Prep ahead. This one is key: Make sure your fridge is stocked with ready-to-eat veggies. Whether this means cutting carrot sticks by the bag-full or buying baby carrots, do what it takes. Celery, carrots, bell peppers, cucumbers, and sugar snap peas are some of our favorite fresh vegetables. Another tip is to put the veggies out so you can see them, use clear containers in the fridge or place them on the counter so they’re in eye-sight. Have your favorites ready so when you’re hungry, you grab them. I also find its easier if I wash grapes and cut melons so that I have a healthy snack when I’m on the go or waiting for dinner.

 

Source: Tammy’s Recipes

Photo: Health.com

Greenwashing?????

Below is an article from Triplepundit.com, its long but definitely worth a glance. The article mentions Nature Valley Trail Mix Bars….guess I have for a snack today…. Nature Valley Trail Mix Bars. It pays to be an informed consumer.

 

 

What does “natural” mean? The nature of this notoriously vague label is once again reaching the courts, this time in a lawsuit filed by two Californian women against General Mills. The plaintiffs claim, according to the New York Times, that General Mills has deceptively marketed its NatureValley products as natural when they contain highly processed ingredients, and therefore the company is liable for false advertising and anticompetitiveness.

This case is the latest in a number of lawsuits that have been filed lately against General Mills, accusing the company of using deceptive advertising for its products. In addition to the legal questions, this series of lawsuits brings other questions to mind – for example, does the label under debate violate the company’s commitment to ethics and intregity? And what does it mean for a company that prides itself on being responsible, or as its CEO puts it: “our approach to global responsibility is straightforward. It’s all about living our values – one of which is “We do the right thing, all the time.”?

This case is also important because it helps once again to bring to the public attention the debate around the “natural” label. Currently there are no legal requirements or restrictions for using the label “natural” on foods, and it can be a meaningless marketing term, but consumers nevertheless tend to value it. For some reason, as some surveys show, they even value it more than they value “organic” labels. Under these circumstances, is it any wonder that the “natural” label became so popular?

In the current lawsuit (which, according to Marc Gunther hasn’t even been filed yet), the plaintiffs explain, they bought Nature Valley’s products because they believed they were all-natural and therefore healthier, only to find out later that “they contain non-natural, highly processed ingredients such as high fructose corn syrup (HFCS), high maltose corn syrup (HMCS), and maltodextrin and ricemaltodextrin (together, Maltodextrin).”

What gave them the impression that the products they bought were all-natural? The packages of the products, the plaintiffs explain. For example, “on the front and back of both Chewy Trail Mix Granola Bars’ boxes, the phrase “100% Natural” appears immediately beneath the NatureValley logo. The back of the Chewy Trail Mix Dark Chocolate & Nut Granola Bars’ box states: “100% Natural. 100% Delicious.” Given this type of language, they were expecting to buy all-natural snacks, not ones that contain HFCS, HMCS, and Maltodextrin.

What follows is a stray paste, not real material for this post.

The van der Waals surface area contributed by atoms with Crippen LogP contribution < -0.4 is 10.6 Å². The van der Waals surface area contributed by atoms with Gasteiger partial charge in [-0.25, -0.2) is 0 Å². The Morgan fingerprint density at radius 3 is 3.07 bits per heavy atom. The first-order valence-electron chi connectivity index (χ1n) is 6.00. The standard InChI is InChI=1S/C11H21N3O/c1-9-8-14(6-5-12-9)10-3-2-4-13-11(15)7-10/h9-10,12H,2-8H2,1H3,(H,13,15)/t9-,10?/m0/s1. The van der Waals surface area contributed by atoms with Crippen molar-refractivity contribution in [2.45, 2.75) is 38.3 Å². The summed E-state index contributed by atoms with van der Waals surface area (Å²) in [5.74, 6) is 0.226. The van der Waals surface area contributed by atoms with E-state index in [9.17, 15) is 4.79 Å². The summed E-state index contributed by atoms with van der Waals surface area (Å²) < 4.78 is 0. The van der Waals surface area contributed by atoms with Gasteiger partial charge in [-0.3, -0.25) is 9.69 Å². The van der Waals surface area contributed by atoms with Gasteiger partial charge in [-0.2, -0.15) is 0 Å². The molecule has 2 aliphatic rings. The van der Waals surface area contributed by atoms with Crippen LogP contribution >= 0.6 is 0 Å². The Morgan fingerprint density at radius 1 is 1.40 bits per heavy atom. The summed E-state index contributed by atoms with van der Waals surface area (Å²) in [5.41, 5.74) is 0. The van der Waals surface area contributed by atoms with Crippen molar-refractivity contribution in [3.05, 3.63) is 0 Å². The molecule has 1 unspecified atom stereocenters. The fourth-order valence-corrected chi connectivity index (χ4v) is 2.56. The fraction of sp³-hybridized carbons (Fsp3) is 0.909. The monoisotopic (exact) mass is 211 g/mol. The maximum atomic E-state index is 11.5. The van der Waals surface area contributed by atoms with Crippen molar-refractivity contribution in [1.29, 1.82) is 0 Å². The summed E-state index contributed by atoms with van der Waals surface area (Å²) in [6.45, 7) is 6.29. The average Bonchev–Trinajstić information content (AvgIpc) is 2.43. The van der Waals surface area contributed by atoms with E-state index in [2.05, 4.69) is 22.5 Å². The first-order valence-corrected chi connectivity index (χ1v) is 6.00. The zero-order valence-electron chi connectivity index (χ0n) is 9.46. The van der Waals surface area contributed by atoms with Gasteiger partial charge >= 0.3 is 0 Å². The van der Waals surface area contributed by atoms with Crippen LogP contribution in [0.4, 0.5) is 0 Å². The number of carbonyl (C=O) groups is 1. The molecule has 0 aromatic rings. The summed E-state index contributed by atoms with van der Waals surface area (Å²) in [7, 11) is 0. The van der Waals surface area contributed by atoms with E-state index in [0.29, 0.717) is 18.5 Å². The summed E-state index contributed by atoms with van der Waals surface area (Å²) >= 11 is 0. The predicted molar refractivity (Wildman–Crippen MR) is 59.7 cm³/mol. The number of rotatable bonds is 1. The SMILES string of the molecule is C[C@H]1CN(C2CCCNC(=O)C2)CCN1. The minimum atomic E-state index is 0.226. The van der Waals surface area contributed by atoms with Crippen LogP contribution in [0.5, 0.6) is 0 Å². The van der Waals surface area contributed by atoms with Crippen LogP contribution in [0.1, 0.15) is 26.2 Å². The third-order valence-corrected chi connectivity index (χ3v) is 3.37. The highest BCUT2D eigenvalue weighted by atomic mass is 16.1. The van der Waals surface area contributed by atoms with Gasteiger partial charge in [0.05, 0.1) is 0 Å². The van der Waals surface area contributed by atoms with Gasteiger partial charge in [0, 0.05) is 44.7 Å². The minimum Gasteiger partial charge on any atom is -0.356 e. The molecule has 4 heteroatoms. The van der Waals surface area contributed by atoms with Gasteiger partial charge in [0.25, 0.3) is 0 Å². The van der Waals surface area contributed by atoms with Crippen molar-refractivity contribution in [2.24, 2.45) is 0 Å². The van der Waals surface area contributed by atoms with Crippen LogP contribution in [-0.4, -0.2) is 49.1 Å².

As mentioned, this is not the first lawsuit against General Mills with this sort of allegations. Last October, Annie Lam of California filed a lawsuit against General Mills, claiming it is incorrectly describing the ingredients of its fruit snacks, citing strawberry-flavored Fruit Roll-Ups that contain “pears from concentrate,” but no strawberries. Lam also said, according to Reuters, that the packaging “was likely to deceive consumers into believing the snacks are healthful and natural, rather than a combination of artificial, non-fruit ingredients.” In May U.S. District Judge Samuel Conti in San Francisco allowed Lam’s lawsuit to go forward, noting that reasonable consumers might be misled by packaging that claimed the snacks are “made with real fruit,” and would not read the fine print.

According to AdWeek, that was the second lawsuit General Mills has faced for its Fruit Snacks. On June 2011, a woman sued the company for $5 million for misleading consumers about the health and nutrition qualities of Fruit Roll-Ups. The case was voluntarily dismissed a month later by the plaintiff, who decided not to pursue the case.

Another consumer lawsuit against General Mills was filed by Minneapolis law firm Zimmerman Reed, accusing the company of violating the FDA’s standard of identity for yogurt and knowingly mislabeling its Yoplait greek yogurt  because it includes milk protein concentrate (MPC), which isn’t listed by the FDA as an ingredient acceptable for use in yogurt. The use of MPC makes Yoplait Greek yogurt “neither Greek yogurt, nor yogurt,” the suit claimed.

All of these examples are from the last year, but it seems like General Mills had to face these issues even before that. AdWeek, for example, reported that in  2009, the FDA forced the company to discontinue misleading cholesterol and cancer-prevention claims on its Cheerios packaging.

So what do you think? Is this a frivolous lawsuit or should General Mills pay for “false” advertising?